The actual EGT, CHT and cylinder pressure values will be higher when using a high power setting and lower with a low power setting. At a specific throttle setting, as the red knob is moved to lean the mixture, the power produced increases until EGT is about 80 deg. F rich of peak (ROP) and then declines. Cylinder pressures and CHTs increase until about 40 deg. F ROP, then decline.

There are several takeaways from the Landmarks Chart. For example, the greatest cylinder pressure is directly related to peak CHT. This is important because higher pressure in the cylinder transfers more heat to the cylinder wall. At a particular setting, the amount of fuel supplied to each cylinder can vary substantially. Therefore, we need temperature probes on each cylinder to know if the values are actually rising and falling together on all cylinders.

Seeking a Balance

Presume an engine has equal fuel distribution to all cylinders, but unequal airflow. What would happen if we established peak EGT on one cylinder and then use commonly given advice to enrichen the mixture 50 deg. F? Looking at the Landmarks Chart, we would expect CHTs to increase over the values obtained at peak EGT. Running the engine at this mixture setting and high power could seriously damage it.

The table above reproduces actual data I recorded to determine the fuel distribution to the six cylinders of the TCM TSIO-360 engine in a turbo Mooney. This data tells us a lot. As the mixture in leaned in .2 gph increments, the temperatures closely correspond to what we would expect based on the curves in the Landmarks Chart. Each cylinders peak CHT is highlighted in red; peak EGT is in yellow. Importantly, peak CHT occurs in every cylinder before it reaches peak EGT.

Fuel flow for this engine is set for a full-rich minimum of 24 gph during takeoff at 40 inches of MP. Full-rich cruise at 27 inches of MP would burn about 14 gph. This test showed fuel distribution was not well-balanced. The number one cylinders EGT peaked at 11.8 gph while number six peaked at 11 gph, a difference of almost one gallon. Note also the CHT range on the number five and six cylinders are significantly lower than the ranges on the number one and two cylinders. This is because these cylinders are located at the front of the engine cowling see much better cooling air flow.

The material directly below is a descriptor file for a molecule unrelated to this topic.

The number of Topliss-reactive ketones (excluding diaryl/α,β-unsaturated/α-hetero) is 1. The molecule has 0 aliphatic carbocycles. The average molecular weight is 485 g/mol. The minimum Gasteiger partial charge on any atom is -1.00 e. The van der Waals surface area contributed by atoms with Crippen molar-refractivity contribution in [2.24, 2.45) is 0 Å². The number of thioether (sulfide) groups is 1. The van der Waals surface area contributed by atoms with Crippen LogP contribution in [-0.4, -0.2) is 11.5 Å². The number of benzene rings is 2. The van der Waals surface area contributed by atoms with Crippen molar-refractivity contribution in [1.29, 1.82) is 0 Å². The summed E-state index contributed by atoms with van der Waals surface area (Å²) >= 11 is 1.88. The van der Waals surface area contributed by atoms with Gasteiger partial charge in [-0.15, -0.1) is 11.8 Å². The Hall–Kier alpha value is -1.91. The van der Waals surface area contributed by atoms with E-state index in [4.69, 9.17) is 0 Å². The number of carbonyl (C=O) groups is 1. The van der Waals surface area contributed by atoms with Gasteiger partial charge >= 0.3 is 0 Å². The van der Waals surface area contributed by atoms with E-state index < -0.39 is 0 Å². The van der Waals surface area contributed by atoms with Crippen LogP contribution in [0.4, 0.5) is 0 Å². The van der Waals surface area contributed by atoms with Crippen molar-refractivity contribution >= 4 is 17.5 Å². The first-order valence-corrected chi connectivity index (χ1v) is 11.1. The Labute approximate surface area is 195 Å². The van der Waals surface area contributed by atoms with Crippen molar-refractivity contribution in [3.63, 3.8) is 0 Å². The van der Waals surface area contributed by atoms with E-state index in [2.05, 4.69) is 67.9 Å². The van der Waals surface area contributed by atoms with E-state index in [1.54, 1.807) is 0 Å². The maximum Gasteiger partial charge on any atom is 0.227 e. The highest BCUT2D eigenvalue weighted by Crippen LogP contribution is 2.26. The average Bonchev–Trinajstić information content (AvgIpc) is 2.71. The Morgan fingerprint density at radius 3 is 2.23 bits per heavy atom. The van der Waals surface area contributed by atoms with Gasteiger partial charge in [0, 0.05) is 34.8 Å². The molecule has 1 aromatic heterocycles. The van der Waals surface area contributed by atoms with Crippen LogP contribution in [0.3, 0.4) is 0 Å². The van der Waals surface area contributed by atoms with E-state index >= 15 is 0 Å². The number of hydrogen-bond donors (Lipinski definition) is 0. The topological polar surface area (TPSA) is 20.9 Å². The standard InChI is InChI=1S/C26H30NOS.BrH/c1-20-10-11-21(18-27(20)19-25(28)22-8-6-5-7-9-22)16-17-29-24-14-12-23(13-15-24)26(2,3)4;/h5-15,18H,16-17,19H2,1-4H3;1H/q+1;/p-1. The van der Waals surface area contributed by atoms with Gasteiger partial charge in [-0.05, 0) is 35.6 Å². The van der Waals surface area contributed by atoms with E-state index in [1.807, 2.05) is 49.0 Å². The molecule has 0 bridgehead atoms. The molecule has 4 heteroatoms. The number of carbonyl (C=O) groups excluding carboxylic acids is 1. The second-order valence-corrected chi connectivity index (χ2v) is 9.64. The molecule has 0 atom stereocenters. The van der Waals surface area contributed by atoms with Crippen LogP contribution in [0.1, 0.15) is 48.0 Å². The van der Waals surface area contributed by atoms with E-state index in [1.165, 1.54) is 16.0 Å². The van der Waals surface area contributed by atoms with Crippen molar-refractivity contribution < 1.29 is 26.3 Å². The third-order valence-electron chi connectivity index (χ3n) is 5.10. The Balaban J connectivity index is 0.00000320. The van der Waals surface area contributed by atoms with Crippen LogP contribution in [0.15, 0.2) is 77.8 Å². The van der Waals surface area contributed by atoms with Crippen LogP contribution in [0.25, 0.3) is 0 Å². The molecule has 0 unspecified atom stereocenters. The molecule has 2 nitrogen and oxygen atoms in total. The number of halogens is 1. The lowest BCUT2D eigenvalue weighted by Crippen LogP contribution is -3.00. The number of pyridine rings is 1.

After recording this test data, the fuel injector in the number one cylinder was adjusted to run richer and the injector on the number six cylinder was adjusted to run leaner. Another test was run and all cylinders achieved peak EGT within .2 gallons of fuel flow. Achieving equal fuel distribution allows the engine to be run lean of peak EGT (LOP), saving at least three gallons per hour for an equivalent power setting, and helps keep all cylinders relatively cool. The engine also runs with less vibration because the power generated by each cylinder is more equal to the others. Finally, the engine runs cleaner because the combustion event is more efficient-a greater proportion of the fuel entering each cylinder is burned.

Proper use of the mixture control, to maximize engine longevity and economy, requires understanding whats going on in each cylinder. An engine monitor, which employs temperature probes on all cylinders, is a basic requirement. For best results, fuel-injected engines may require balanced injectors, adjusted to compensate for unequal air distribution. Meanwhile, carbureted engines pose their own challenges; applying partial carb heat sometimes helps.

Without an engine monitor providing real-time data for all cylinders, the safest course is to be certain the mixture is at least 100 deg. F rich of peak EGT any time the engine is operating at more than 60 percent of its rated power. At lower settings, neither internal cylinder pressures nor CHT are likely to cause damage. Similarly, aggressive leaning is appropriate during low-power taxi and run-up operations, to avoid plug fouling. The mixture should be lean enough that throttle advancement to takeoff power would make it immediately obvious to the pilot the mixture has not been set properly for takeoff.

This article discussed how cylinder pressures and temperatures vary as the mixture is leaned. A subsequent article will explore why these cylinder pressures and temperatures rise and then fall as the mixture control is moved from full rich to leaner settings.